It will collect urine and eliminate the smell of your Gecko’s urine and feces. It means you can skim clean the tank every day and only have to change the whole substrate every few cleans. It is expensive compared to other substrates, though, and it is quite granular, so you will need to keep an eye on your Geckos to make sure they don’t eat much of it. If it is suitable for your little Geckos, it is a beneficial addition to tank maintenance.
Substrate is the material that is placed on the bottom of your Leopard Gecko’s terrarium. It is used as bedding and flooring, and besides walking across it, your leopard might try digging down into it. To ensure that your little one is safe and comfortable, you need to choose the right substrate. It should be safe if eaten, should not cause injury when your Gecko walks across or lies on it, and shouldn’t give off any noxious dust.
It should also be relatively easy to clean; otherwise, you will have to throw it all out every couple of days to replace it with new substrate. Finally, cost also matters. The best substrate will enable you to pick up solid matter, which means that you can go longer between full changes. Some substrates, like line mats, can be reused after being taken out and washed.
Types of Substrate
Here are the main types of substrate that you can buy for your Leopard Gecko.
Paper towels don’t look great, but they are designed to soak up liquids and do a good job of gathering solid and liquid mess. They are also inexpensive, simple to replace, and easy to get ahold of, even if the pet shop is closed.
However, they don’t look great, and they can quickly absorb liquid and may need replacing often. If you do leave paper towels in the terrarium for too long, they can become a smelly, dirty mush.
You have to be especially careful when choosing a substrate for juveniles. They are more likely to eat anything they see and will probably make more of a mess. For that reason, paper towels are often considered to be the best option for very young Leopard Geckos. By the time they become mature, you can look at alternative substrates.
The biggest debate over Leopard Gecko substrate comes when considering sand, and there are two distinct sides to the argument.
Proponents of sand say that it is a natural substrate. It allows for digging and offers both thermal and moisture control within the tank. It is also relatively inexpensive and readily available.
However, opponents point to impaction. This occurs when your Leopard Gecko ingests something alien to its diet and causes a blockage. In the case of some sands, this is a major problem because the sand gathers in the bowels and then solidifies, completely preventing the passing of feces. It can also cause other problems and may even lead to limb loss.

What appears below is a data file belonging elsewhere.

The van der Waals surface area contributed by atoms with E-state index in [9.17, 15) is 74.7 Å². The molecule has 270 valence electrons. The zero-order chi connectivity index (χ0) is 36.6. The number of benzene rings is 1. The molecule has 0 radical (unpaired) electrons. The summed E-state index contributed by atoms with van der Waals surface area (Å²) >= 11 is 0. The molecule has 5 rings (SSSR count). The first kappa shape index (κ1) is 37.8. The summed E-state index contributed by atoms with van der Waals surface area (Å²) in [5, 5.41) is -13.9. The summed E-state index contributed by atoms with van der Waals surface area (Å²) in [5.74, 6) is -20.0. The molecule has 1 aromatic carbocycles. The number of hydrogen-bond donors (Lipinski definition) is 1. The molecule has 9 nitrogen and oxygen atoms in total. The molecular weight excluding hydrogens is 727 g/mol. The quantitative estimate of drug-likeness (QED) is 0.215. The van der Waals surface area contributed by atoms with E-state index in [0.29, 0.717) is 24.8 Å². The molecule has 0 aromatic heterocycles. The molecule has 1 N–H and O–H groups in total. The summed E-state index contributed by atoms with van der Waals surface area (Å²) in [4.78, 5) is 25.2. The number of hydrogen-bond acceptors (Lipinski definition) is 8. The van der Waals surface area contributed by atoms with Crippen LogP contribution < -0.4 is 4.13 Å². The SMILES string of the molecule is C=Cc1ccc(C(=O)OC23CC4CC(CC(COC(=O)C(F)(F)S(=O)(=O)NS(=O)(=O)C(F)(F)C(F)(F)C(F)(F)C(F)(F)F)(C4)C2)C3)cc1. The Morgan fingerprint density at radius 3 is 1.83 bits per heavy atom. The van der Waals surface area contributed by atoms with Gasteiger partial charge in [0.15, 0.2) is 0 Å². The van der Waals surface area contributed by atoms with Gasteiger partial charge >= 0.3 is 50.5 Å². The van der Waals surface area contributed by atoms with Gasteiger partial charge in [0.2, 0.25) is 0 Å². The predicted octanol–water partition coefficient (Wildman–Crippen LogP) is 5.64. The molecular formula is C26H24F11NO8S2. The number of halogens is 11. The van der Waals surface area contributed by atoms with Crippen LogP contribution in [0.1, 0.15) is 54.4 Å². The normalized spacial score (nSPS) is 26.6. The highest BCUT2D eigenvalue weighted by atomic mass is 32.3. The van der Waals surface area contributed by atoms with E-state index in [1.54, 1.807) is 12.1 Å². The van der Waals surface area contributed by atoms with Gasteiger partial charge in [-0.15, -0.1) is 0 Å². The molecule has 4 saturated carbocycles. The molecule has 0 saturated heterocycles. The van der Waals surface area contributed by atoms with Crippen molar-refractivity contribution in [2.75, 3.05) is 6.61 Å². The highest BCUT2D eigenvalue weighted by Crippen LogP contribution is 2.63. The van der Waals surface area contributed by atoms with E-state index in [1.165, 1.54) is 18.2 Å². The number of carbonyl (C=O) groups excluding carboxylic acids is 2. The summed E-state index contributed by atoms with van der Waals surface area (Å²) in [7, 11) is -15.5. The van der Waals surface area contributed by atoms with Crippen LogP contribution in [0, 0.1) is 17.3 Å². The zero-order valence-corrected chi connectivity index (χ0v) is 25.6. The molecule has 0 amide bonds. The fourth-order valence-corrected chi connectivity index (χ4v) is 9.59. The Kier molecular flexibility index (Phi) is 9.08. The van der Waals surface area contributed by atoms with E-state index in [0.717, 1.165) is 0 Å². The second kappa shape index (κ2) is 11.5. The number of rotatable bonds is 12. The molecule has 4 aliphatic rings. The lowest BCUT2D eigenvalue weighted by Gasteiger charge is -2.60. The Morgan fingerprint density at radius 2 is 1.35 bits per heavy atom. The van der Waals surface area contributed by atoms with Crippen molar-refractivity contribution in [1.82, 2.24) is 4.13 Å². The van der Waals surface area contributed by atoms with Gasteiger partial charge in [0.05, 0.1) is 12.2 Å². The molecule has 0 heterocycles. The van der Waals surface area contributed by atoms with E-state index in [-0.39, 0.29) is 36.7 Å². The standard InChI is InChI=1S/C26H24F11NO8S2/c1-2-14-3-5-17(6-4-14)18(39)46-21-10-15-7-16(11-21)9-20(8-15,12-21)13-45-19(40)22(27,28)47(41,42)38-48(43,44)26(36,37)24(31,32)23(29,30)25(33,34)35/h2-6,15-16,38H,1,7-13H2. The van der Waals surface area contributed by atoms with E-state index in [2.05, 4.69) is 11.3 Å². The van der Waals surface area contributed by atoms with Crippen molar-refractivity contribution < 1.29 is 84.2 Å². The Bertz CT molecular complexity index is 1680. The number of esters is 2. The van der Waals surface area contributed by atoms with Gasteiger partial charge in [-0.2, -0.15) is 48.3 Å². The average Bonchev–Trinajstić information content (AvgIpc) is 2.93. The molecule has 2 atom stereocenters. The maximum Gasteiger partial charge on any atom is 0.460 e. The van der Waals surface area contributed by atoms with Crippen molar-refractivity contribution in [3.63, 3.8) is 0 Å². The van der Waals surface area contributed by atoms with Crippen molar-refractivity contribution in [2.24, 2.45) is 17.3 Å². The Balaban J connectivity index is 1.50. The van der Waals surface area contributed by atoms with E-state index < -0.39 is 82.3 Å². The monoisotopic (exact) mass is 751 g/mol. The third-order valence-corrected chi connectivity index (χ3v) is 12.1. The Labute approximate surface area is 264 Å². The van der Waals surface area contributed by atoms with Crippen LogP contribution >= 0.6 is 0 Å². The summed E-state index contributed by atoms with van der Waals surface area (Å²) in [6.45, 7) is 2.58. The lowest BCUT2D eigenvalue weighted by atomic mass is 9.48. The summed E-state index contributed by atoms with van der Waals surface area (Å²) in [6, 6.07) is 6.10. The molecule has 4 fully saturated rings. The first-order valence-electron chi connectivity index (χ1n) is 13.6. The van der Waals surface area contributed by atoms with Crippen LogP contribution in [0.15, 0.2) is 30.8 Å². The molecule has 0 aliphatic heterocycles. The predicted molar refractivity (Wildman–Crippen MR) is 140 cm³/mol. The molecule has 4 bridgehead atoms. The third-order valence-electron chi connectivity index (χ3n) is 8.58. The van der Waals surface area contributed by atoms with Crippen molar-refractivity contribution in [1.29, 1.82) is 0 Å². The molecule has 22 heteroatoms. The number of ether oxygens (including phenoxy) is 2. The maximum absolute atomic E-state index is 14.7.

To avoid the danger of impaction, manufacturers usually offer ultra-fine sand. This may be less likely to cause impaction, but it usually has the side effect of being very dusty. If your Gecko chooses to try digging in it, it can cause a major dust storm within the terrarium.
Substrate liners are rolls of carpet or vinyl designed to line the bottom of a tank. They can be combined with other forms of substrate but are usually used alone. They don’t look natural, unfortunately, and some substrate liners have been known to cause discomfort for residents because they are scratchy and irritable. If you do choose a liner, try to make sure that it is soft, therefore minimizing this risk of discomfort.
Liners are convenient, however. You unroll them and cut them to the required size before placing them on the bottom of the tank. When they are wet or dirty, you can take them out and clean them, let them dry, and then put the liner back in the cage. A liner is usually inexpensive, but it can be difficult to convince it to flatten out at the bottom of the tank.
Sphagnum moss is a natural moss that is particularly good at holding moisture, which means that it is good for humidity control within a terrarium. It is antimicrobial and cheap, and it does hold moisture well. It needs washing, though, and you should make sure that you choose a brand that cleans it before selling it. Also, be aware that some mosses can turn the tank contents green. Sphagnum moss should be cleaned using a non-toxic soap and replaced every two weeks.
You want the best for your Leopard Gecko, and this means that besides feeding them regularly and healthily, you should also provide the best possible living conditions. The terrarium needs to be the right size, to be kept at the proper humidity and temperature, and to have the right living conditions.
Choosing the right substrate is a part of ensuring that your Leopard Gecko is comfortable and safe. Paper towels are the best option for young and juvenile Leopard Geckos. Our list includes reviews of five of the best substrates for Geckos aged 12 months and over.
The Zoo Med Vita-Sand Calcium Carbonate Substrate is reasonably priced and does a good job of staying clean, but you will need to make sure your Gecko doesn’t ingest too much of it. The Galapagos Terrarium Sphagnum Moss is cheap and of good quality, making it the best substrate for the money.
Hopefully, using our reviews and guide to substrate types, you can find the product that best matches your needs and those of your Leopard Gecko.
Featured Image Credit: Zilla, Amazon